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Facing a dwindling number of women in their ranks, House Republicans may be best served by adopting a strategy the party as a whole has shunned for cycles: playing in primaries.
It’s a tricky situation for the House GOP’s campaign arm, which publicly stays out of primaries after the party received flak for taking sides a few cycles ago.
But amid the party’s formal push to have more female members, it’s become increasingly clear that some contenders need extra help and resources in their races. And while the National Republican Congressional Committee insists it will stay on the sidelines, several House GOP women are taking the lead to publicly recruit, endorse and fundraise for female House candidates.
Three months after its launch, the House GOP’s female candidate program — Project GROW — has pinpointed 13 strong female candidates in House races, and NRCC aides say they are recruiting more. But two-thirds of these female candidates face competitive primaries against one or more male candidates, so the NRCC won’t officially back their campaigns.
That’s where the 19 women in the House GOP Conference come into play.
“People like myself and others in our conference are willing to step up ... and work with them individually and not on behalf of the NRCC when necessary,” said Rep. Ann Wagner of Missouri, a leader in Project GROW.
Wagner said the recruitment effort is ongoing, adding there are at least five candidates she is working on recruiting at the moment. She declined to specify their districts.
Rep. Renee Ellmers of North Carolina, chairwoman of the Republican Women’s Policy Committee, has donated to the campaigns of two female candidates so far. One of them is businesswoman Tricia Pridemore, who is running in a crowded primary to replace Rep. Phil Gingrey, R-Ga.
“Many of the candidates that I have met with are in primaries right now, so it’s a difficult place for the NRCC to speak out on because they do have to let the primary process move forward,” Ellmers said. “However, there are members who are finding candidates and supporting them and helping them with donations to their campaigns.”
Project GROW — Growing Republican Opportunities for Women — provides mentors to candidates, plus offers strategy and polling support, among other things. It launched at the end of June, after the number of women in the House GOP caucus remained stagnant following the 2012 elections.
The program has already identified the following top female House candidates for 2014: retired Air Force Col. Martha McSally and Air Force veteran Wendy Rogers in Arizona, autism activist Elizabeth Emken and state Sen. Mimi Walters in California, Pridemore and state Rep. Donna Sheldon in Georgia, Mariannette Miller Meeks in Iowa, Darlene Senger in Illinois, Anoka County Commissioner Rhonda Sivarajah in Minnesota, former Rep. Nan Hayworth and former Mitt Romney staffer Elise Stefanik in New York, former International Trade Commission Commissioner Charlotte Lane in West Virginia and Saratoga Springs Mayor Mia Love in Utah’s 4th District.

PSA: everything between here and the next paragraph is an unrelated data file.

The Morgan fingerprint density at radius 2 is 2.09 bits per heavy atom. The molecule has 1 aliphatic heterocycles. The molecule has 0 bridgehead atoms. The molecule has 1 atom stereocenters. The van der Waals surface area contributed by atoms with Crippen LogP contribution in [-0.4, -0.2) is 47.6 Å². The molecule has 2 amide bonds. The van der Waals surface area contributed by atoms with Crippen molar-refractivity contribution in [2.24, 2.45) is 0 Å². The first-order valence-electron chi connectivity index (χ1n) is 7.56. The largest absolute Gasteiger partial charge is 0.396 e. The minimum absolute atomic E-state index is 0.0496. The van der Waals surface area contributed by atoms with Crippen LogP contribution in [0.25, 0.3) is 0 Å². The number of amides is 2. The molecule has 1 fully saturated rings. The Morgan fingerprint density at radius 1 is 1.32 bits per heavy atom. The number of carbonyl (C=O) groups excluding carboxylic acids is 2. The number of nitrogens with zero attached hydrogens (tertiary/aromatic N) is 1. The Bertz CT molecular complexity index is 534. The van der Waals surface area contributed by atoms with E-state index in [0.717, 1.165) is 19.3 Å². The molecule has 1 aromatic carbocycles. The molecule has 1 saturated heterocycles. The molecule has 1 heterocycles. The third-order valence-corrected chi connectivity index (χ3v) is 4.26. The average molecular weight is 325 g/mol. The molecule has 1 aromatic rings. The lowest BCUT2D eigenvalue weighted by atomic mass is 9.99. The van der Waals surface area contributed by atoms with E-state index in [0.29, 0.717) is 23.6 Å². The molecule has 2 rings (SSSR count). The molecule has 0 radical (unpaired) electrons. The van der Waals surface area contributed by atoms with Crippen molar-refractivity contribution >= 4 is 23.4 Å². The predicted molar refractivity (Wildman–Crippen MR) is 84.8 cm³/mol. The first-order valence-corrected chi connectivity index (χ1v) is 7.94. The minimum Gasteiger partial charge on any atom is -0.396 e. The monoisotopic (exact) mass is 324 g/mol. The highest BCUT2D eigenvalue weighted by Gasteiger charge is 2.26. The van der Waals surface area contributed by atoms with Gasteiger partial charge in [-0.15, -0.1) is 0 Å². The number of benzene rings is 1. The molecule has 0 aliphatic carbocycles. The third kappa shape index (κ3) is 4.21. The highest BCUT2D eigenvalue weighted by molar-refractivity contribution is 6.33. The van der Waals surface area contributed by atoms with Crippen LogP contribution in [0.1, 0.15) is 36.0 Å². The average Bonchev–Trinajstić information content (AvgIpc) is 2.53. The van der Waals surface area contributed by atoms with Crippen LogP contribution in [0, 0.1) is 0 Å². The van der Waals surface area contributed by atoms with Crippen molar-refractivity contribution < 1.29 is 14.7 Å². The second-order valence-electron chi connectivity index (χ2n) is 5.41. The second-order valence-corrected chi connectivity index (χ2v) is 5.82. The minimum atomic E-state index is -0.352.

Despite this list, the House GOP still has a long way to go with recruiting strong female candidates before the party will be in a position to significantly increase the number of women in the caucus. There are 62 women in the House Democratic Caucus.
Look no further than the GOP’s stronghold in the Deep South to see the party’s problematic math. There are five open-seat races in Republican districts across Louisiana and Georgia, including a Bayou State special election. Only three of the 20 announced candidates in these five races are women — and two of them are running for the same seat.
The primary math is only slightly less daunting.
In 2012, 109 Republican women ran for House seats across the country. But of those 109 women, more than half never made it past a primary. Of the GOP women who lost in primaries, 80 percent lost to male challengers, according to the Rutgers Center for American Women and Politics.
“If they want to see any kind of substantial gains ... they have no choice,” said Jennifer Lawless, an American University professor who focuses on women in politics, of the GOP playing in primaries. “When you have a competitive field, you have to narrow that down quickly, and one of those best ways to do that is with a party cue.”
But the party is loath to lay a hand on primaries. For that reason, many Republicans cede that adding more women to the congressional ranks will be a long-term recruitment effort that goes beyond 2014.
“The NRCC has taken a strong step in the right direction, setting up a formal program, identifying female Republicans to lead it, but you can’t expect changes overnight,” said a GOP operative who works with the committee. “The best time to start working on recruitment is the day after the election, so while the important work will be done this cycle, the most significant impact will probably not be seen until next cycle.”